Some older dogs can suffer temporary loss of appetite, making it more likely for them to lose weight because of inadequate energy intake. This may require the addition of supplements of extra vitamins and minerals. You should speak to your Vet about this.
Specific illnesses in dogs too require special dietary treatment. For instance, the diabetic dog will require consistent energy and carbohydrate intake; dogs with kidney problems, a protein diet containing high quality protein; and dogs with heart problems, a low salt diet. All of these, of course, are likely to be needed in conjunction with other treatment(s), and Vets will often prescribe special proprietary diets, together with specific medication.
There are 37 ‘essential' nutrients that dogs must eat in their food. Commercially prepared dog foods are formulated to provide all of these in the right amounts and proportions, and great care is taken to ensure that there are foods available that suit dogs of all shapes and sizes, whether they are small or large breeds, puppies or adults. Although many nutrients are needed in higher quantities, some nutrients may need to be adjusted in other ways. For example, large breed puppies are susceptible to bone problems, if too many calories and calcium are given during this growth phase. Therefore, dog owners should always be aware of the risks of adding supplements to a carefully formulated puppy food. For a very young puppy the food needs to be easy to chew and eat.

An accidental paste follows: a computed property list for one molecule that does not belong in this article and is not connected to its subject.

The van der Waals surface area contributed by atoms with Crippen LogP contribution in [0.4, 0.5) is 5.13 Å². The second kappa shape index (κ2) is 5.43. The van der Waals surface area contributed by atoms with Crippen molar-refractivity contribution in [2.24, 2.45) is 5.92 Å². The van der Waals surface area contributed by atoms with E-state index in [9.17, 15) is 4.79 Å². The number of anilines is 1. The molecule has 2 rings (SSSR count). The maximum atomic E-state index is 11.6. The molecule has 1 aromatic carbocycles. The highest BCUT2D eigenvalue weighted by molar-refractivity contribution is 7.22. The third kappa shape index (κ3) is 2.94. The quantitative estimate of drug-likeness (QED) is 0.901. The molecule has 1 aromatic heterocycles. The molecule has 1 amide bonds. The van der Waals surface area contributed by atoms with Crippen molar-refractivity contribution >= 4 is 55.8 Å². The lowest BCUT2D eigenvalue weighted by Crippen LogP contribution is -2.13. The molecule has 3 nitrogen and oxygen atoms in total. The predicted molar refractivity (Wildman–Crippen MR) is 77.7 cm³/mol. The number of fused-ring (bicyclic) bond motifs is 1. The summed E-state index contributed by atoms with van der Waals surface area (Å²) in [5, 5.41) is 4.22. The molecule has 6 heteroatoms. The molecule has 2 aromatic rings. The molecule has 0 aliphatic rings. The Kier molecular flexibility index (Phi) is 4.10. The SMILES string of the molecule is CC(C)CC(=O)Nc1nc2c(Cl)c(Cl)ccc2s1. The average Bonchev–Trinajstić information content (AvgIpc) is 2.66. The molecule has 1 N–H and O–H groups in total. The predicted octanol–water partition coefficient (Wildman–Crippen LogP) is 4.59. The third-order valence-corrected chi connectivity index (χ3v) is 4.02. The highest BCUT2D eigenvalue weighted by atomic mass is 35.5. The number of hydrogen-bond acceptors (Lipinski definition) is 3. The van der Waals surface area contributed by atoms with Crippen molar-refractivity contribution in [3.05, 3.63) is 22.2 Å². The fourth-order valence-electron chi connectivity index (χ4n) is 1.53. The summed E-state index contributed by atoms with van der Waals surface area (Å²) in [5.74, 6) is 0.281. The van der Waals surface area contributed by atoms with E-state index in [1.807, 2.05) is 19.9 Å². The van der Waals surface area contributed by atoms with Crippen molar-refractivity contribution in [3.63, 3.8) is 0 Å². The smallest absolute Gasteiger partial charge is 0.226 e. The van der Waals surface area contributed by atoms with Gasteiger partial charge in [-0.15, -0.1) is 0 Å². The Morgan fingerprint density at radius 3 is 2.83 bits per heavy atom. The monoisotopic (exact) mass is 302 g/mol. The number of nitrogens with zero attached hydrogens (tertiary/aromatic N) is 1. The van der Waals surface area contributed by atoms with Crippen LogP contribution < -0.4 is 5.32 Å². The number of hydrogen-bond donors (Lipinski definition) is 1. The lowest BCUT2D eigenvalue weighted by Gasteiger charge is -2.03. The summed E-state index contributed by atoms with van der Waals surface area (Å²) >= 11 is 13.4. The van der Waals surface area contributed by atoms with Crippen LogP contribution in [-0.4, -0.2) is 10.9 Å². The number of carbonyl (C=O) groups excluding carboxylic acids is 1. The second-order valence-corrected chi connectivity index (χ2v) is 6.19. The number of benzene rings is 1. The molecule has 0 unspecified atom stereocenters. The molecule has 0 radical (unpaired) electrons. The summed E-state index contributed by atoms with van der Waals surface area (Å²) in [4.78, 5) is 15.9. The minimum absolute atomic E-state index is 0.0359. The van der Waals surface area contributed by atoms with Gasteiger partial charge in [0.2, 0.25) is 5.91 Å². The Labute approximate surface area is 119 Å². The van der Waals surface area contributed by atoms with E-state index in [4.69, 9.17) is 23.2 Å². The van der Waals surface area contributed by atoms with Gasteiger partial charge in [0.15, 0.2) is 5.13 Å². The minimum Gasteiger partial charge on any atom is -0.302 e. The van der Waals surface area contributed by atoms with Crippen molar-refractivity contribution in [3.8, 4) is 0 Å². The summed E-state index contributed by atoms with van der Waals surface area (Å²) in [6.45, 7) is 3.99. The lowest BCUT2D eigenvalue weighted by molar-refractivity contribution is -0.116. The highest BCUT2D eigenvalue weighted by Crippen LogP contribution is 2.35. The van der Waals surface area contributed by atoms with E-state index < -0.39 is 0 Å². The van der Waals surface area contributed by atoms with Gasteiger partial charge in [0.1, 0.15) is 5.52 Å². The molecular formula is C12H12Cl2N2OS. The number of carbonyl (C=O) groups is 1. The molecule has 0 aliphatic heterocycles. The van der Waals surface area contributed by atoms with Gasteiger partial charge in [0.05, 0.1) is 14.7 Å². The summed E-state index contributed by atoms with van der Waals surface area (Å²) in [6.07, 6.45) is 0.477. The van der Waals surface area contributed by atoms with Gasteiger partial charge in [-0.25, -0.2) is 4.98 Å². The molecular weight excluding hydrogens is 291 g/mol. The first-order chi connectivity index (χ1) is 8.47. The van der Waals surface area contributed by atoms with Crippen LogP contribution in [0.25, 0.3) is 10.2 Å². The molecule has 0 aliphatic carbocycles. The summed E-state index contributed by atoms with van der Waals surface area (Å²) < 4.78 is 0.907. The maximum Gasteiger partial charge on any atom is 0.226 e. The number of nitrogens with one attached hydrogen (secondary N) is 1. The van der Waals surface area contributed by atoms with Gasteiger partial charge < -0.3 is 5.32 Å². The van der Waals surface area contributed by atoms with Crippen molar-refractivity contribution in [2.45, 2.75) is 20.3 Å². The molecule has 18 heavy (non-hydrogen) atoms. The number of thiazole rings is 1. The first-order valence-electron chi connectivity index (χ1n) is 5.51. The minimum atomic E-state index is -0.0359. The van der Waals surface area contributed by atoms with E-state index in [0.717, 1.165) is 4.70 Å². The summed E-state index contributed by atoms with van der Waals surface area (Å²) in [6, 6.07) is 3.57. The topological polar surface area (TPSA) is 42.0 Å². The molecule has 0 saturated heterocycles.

ESS are rarely fussy eaters, and really do not mind being fed the same food each day. Do not fall into the trap of indulging your ESS by offering choice cuts, scraps at the table and special treats as an alternative or extra addition to his diet. This may well cause the dog to turn his nose up at ordinary food, making him choosy, because he has worked out that there is a possibility of something better on offer.
Should you find that your ESS is reluctant to eat what you are giving (or goes ‘off' his food):
1. Make sure that the diet you are offering is complete, balanced, digestible and with a high nutrient
2. Feed little and often, dividing the total daily intake into 3 - 4 meals.
3. Temperature can have a marked effect on palatability, and warming (to 38 degrees Celsisus, or 100
degree Fahrenheit) the food (in a microwave) can sometimes help considerably.
4. Include more fat in the diet (providing it does not upset the digestive process), as in addition to being a
rich source of energy, it helps to increase the flavour of the food.
5. Always remove food that is not eaten after 10 - 15 minutes as fresh food is likely to prove more
6. Make sure there are no visible clinical signs of an underlying health problem (persistent diarrhoea,
sickness, depression, temperature, excess drinking or urination).
The amount you feed each mealtime is an individual calculation, but you should be guided by the manufacturer's instructions in relation to the age of your ESS. You should aim for a dog to be well covered, but still retaining a shape (i.e. be able to feel his ribs and see his waistline). Please remember not to be over generous when feeding your ESS, as those appealing, pleading eyes might just tempt you to give more food than you should.
Obesity is the single most common nutritional problem in dogs (and people) in the developed world. The cause in most instances is simply eating more than is needed by the body, resulting in storage of the excess fat in adipose tissue. However, not feeding your dog enough food is also detrimental to their wellbeing.
For more detailed recommendations on canine feeding and dietary requirements, go to the Kennel Club Website
THE OLDER DOG